Constant readers will know that I don't give any fast-food "restaurants" my business. But I'm hoping to persuade any Burger King customers out there to give up their Whoppers, even if that means buying a Big Mac (shudder).
Let me give you some background, courtesy of Eric Schlosser (author of Fast Food Nation):
The Student/Farmworker Alliance and an affiliated nonprofit, the Coalition of Immokalee Workers, have for years been urging the fast-food industry to accept some responsibility for the plight of Florida migrants who harvest the tomatoes for its hamburgers and tacos. . . . The wages of these farm workers, adjusted for inflation, have declined by as much as 70 percent since the late 1970s. And hundreds, perhaps thousands, of migrants have been enslaved by labor contractors and forced to work without pay. The McDonald’s Corporation and Yum Brands (which owns Taco Bell, Pizza Hut and KFC) have agreed to subsidize a modest pay raise for their tomato pickers and work closely with the coalition to eliminate slavery from the fields.
The "modest pay raise" is a penny per pound of tomatoes picked. Schlosser's use of the word "enslaved" is not metaphorical: we are talking about actual slavery, people forced to work without pay. Last month a Senate committee hearing was held on the issue of working conditions for tomato workers. An investigator for the Collier County Sheriff's Office, asked by Sen. Bernie Sanders whether there was human trafficking occurring in Florida agriculture, replied,
"It's probably occurring right now while we sit here," Frost said. "Almost assuredly it's going on right now."
The Coalition of Immokalee Workers (CIW) and the Student/Farmworker Alliance have fought some tough battles on behalf of the farm workers. For their efforts, they are now being spied upon by the Burger King corporation.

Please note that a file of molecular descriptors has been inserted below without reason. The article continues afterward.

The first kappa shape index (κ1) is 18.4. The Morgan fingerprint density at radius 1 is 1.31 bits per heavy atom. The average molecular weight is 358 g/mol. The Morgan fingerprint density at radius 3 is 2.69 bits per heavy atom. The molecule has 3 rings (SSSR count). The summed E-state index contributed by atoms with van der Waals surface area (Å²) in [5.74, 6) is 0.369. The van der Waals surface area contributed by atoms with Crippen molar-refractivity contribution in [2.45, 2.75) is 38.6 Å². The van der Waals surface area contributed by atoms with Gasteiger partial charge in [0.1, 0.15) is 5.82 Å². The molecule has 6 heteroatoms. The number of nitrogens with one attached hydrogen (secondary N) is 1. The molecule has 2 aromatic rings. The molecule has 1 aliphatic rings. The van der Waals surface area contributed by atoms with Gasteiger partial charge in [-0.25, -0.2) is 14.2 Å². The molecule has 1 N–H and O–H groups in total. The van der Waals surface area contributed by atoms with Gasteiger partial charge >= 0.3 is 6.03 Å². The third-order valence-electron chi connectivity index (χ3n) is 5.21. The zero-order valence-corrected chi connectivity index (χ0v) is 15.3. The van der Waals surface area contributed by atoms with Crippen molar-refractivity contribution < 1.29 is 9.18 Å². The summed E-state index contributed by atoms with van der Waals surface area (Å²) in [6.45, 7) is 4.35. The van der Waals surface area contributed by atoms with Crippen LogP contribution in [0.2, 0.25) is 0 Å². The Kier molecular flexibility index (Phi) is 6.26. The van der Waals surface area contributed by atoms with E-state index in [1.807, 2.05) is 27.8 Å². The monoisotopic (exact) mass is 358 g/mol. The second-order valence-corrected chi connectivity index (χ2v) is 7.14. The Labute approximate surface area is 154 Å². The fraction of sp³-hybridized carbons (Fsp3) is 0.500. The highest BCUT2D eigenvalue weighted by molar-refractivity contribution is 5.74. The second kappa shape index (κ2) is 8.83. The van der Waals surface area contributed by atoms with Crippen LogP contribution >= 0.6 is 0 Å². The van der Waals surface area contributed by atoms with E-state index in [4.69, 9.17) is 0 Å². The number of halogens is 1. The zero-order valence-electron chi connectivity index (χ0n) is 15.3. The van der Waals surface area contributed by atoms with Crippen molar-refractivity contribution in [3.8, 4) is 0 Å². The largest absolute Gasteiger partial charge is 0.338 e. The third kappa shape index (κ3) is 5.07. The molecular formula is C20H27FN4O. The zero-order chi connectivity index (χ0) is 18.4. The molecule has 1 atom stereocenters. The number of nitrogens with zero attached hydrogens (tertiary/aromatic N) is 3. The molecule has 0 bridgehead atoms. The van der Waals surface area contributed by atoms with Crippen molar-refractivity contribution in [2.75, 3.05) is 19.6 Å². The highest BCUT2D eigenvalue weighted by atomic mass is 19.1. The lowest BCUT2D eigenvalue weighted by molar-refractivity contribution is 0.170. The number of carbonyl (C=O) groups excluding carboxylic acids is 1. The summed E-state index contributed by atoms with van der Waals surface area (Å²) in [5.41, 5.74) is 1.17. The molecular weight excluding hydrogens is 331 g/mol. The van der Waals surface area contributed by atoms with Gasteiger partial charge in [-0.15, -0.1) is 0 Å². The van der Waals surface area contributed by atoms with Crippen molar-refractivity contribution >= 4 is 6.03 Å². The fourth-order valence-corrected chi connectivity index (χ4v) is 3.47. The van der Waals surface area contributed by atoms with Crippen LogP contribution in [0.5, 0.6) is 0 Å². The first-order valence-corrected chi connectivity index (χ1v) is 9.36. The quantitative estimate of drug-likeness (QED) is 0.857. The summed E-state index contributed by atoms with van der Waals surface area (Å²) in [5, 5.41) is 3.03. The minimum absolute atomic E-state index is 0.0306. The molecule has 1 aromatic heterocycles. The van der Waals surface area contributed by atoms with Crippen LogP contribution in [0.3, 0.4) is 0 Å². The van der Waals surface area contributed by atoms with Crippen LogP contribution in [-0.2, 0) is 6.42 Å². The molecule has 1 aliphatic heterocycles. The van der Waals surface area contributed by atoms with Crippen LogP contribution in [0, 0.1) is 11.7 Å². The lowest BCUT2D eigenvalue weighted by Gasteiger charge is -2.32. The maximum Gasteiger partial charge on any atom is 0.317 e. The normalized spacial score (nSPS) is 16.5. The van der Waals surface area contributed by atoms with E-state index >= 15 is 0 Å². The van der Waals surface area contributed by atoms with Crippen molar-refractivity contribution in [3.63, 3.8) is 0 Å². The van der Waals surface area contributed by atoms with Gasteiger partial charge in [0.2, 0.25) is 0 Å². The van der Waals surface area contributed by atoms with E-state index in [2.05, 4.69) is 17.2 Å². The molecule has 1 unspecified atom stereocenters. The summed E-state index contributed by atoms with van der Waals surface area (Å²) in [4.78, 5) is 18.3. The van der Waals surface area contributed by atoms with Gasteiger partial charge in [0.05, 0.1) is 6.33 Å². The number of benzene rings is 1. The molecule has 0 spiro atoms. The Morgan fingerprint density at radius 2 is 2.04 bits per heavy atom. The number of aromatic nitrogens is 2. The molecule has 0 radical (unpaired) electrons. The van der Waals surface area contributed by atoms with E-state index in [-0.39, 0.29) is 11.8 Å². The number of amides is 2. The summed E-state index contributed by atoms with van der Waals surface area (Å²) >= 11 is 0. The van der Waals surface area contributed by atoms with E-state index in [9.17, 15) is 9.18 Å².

At first the company denied using such tactics. Now, however, a Burger King executive has admitted to using a private security firm, Diplomatic Tactical Services, to spy on the Alliance--ostensibly to prevent acts of violence.
“It is both the corporation’s right and duty,” a company spokesman later wrote in an e-mail message to [Schlosser], “to protect its employees and assets from potential harm.”
Neither the CIW nor the Student/Farmworker Alliance has ever been guilty of any form of violence. Burger King spied on this group in order to learn of its plans in hopes of undermining those plans.
Additionally, a Burger King official
Burger King's actions are unjustifiable and unconscionable. Publicly, officials say they want to work with the coalition to improve working conditions for tomato pickers, while privately they engage in actions seeking to discredit the coalition. Disinformation campaigns and spying are despicable acts, particularly when directed against efforts to improve workers' lives. A penny a pound would certainly not greatly erode Burger King's profits; McDonald's and Yum Brands have found it possible to reach an agreement with the CIW. In fact, Eric Schlosser has said that the penny-a-pound increase would cost Burger King only about $300,000 a year. Burger King reported $2.2 billion in revenues last year, and its CEO made $4.1 million. It's extremely hard to understand why they are balking at that extra penny.
The CIW presented, or tried to present, Burger King officials with a petition signed by 80,000 people promising to boycott the company if it doesn't do the right thing. You can sign the petition, and you can promise to stop patronizing Burger King.
While the fast-food companies haven't been the only beneficiaries of shockingly low wages and outright slavery--the Florida Tomato Growers Exchange is a particularly loathsome organization that has so far blocked that extra penny provided by McDonald's and Yum from reaching the workers--pressuring these companies, as the buyers, is a place to start. The buyers have the power to insist on decent treatment of workers and to look elsewhere for tomatoes (like Mexico) if growers refuse to be accountable.
Tomato workers have not had a raise in over twenty years. They average 45 cents per 32-pound bucket of tomatoes picked, about $50 per day. I hope that any Burger King customers reading this (and do follow the links for the whole story) will boycott the chain and urge others to do the same. Use your buying power to send a message.